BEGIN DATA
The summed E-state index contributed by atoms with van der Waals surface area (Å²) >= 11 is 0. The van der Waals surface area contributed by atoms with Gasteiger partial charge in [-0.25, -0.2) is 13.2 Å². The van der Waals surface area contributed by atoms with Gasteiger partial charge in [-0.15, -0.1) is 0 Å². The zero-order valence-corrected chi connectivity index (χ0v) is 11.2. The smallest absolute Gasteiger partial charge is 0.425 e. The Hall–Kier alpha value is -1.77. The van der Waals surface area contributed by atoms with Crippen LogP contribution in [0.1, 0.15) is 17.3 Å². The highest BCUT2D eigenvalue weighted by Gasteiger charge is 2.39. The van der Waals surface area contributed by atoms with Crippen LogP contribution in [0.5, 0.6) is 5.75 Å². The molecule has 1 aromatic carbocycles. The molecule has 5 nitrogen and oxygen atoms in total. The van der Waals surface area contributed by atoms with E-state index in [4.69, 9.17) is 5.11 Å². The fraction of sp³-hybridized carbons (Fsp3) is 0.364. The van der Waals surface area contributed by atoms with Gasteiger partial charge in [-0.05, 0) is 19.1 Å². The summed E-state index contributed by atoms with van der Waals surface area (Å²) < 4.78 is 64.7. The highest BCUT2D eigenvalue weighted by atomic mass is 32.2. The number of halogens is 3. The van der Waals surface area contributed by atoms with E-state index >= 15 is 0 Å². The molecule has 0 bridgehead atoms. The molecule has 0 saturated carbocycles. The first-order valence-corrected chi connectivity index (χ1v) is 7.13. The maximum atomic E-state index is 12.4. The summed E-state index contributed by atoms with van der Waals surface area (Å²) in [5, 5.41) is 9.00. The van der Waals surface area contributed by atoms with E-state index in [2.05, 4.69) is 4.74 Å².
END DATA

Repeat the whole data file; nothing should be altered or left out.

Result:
The summed E-state index contributed by atoms with van der Waals surface area (Å²) >= 11 is 0. The van der Waals surface area contributed by atoms with Gasteiger partial charge in [-0.25, -0.2) is 13.2 Å². The van der Waals surface area contributed by atoms with Gasteiger partial charge in [-0.15, -0.1) is 0 Å². The zero-order valence-corrected chi connectivity index (χ0v) is 11.2. The smallest absolute Gasteiger partial charge is 0.425 e. The Hall–Kier alpha value is -1.77. The van der Waals surface area contributed by atoms with Crippen LogP contribution in [0.1, 0.15) is 17.3 Å². The highest BCUT2D eigenvalue weighted by Gasteiger charge is 2.39. The van der Waals surface area contributed by atoms with Crippen LogP contribution in [0.5, 0.6) is 5.75 Å². The molecule has 1 aromatic carbocycles. The molecule has 5 nitrogen and oxygen atoms in total. The van der Waals surface area contributed by atoms with E-state index in [4.69, 9.17) is 5.11 Å². The fraction of sp³-hybridized carbons (Fsp3) is 0.364. The van der Waals surface area contributed by atoms with Gasteiger partial charge in [-0.05, 0) is 19.1 Å². The summed E-state index contributed by atoms with van der Waals surface area (Å²) < 4.78 is 64.7. The highest BCUT2D eigenvalue weighted by atomic mass is 32.2. The number of halogens is 3. The van der Waals surface area contributed by atoms with E-state index >= 15 is 0 Å². The molecule has 0 bridgehead atoms. The molecule has 0 saturated carbocycles. The first-order valence-corrected chi connectivity index (χ1v) is 7.13. The maximum atomic E-state index is 12.4. The summed E-state index contributed by atoms with van der Waals surface area (Å²) in [5, 5.41) is 9.00. The van der Waals surface area contributed by atoms with E-state index in [2.05, 4.69) is 4.74 Å².